The finding is yet another in a growing list from universities across the country that could bring the creation of insect cyborgs – touted as possible first responders to super spies – out of science fiction and into reality. In this case, the power supply, while small, doesn't rely on movement, light or batteries, just normal feeding.
The work is published in the online Journal of the American Chemical Society.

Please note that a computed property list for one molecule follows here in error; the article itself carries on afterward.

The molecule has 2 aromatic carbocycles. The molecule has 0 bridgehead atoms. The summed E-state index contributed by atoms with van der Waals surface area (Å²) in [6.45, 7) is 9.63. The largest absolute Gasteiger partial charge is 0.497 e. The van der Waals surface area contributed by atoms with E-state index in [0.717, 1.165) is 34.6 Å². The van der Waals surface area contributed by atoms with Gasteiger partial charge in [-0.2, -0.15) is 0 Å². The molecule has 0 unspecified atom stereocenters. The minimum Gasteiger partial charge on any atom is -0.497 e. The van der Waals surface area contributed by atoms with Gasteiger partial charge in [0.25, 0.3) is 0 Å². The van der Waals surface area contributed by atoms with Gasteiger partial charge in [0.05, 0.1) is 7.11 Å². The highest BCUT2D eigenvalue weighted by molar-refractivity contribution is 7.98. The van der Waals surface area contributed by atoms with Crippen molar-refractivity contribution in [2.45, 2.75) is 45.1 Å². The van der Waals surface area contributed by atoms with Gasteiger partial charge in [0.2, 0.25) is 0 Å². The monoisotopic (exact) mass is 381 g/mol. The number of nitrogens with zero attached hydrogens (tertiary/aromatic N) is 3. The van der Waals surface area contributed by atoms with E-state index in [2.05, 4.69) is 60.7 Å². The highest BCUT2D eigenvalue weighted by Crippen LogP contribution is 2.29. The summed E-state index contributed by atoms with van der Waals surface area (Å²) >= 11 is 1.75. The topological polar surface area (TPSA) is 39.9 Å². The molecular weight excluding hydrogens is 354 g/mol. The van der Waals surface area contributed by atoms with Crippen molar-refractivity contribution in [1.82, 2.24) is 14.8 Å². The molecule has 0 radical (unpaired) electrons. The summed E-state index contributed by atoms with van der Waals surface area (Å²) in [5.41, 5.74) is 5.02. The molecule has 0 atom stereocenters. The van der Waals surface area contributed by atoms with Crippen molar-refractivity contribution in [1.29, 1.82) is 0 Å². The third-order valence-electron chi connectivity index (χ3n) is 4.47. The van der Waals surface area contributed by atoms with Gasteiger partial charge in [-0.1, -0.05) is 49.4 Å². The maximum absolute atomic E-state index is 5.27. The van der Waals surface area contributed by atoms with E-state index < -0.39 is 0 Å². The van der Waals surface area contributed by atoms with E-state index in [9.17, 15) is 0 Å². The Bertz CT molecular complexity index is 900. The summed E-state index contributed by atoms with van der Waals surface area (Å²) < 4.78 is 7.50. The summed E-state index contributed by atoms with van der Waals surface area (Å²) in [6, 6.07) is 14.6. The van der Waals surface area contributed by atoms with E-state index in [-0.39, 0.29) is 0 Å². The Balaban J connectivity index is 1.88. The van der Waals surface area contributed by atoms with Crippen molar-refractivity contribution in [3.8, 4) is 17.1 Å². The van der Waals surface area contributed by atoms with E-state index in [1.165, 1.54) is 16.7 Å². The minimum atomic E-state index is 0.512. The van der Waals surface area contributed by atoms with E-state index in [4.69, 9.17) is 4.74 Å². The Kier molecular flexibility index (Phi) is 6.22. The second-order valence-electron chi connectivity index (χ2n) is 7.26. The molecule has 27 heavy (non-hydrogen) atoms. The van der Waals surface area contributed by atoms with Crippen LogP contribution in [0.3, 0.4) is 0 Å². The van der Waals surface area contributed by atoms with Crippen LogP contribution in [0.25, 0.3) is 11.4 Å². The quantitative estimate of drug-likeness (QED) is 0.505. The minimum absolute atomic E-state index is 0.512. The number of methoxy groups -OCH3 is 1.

"It is virtually impossible to start from scratch and make something that works like an insect," said Daniel Scherson, chemistry professor at Case Western Reserve and senior author of the paper.
"Using an insect is likely to prove far easier," Scherson said. "For that, you need electrical energy to power sensors or to excite the neurons to make the insect do as you want, by generating enough power out of the insect itself."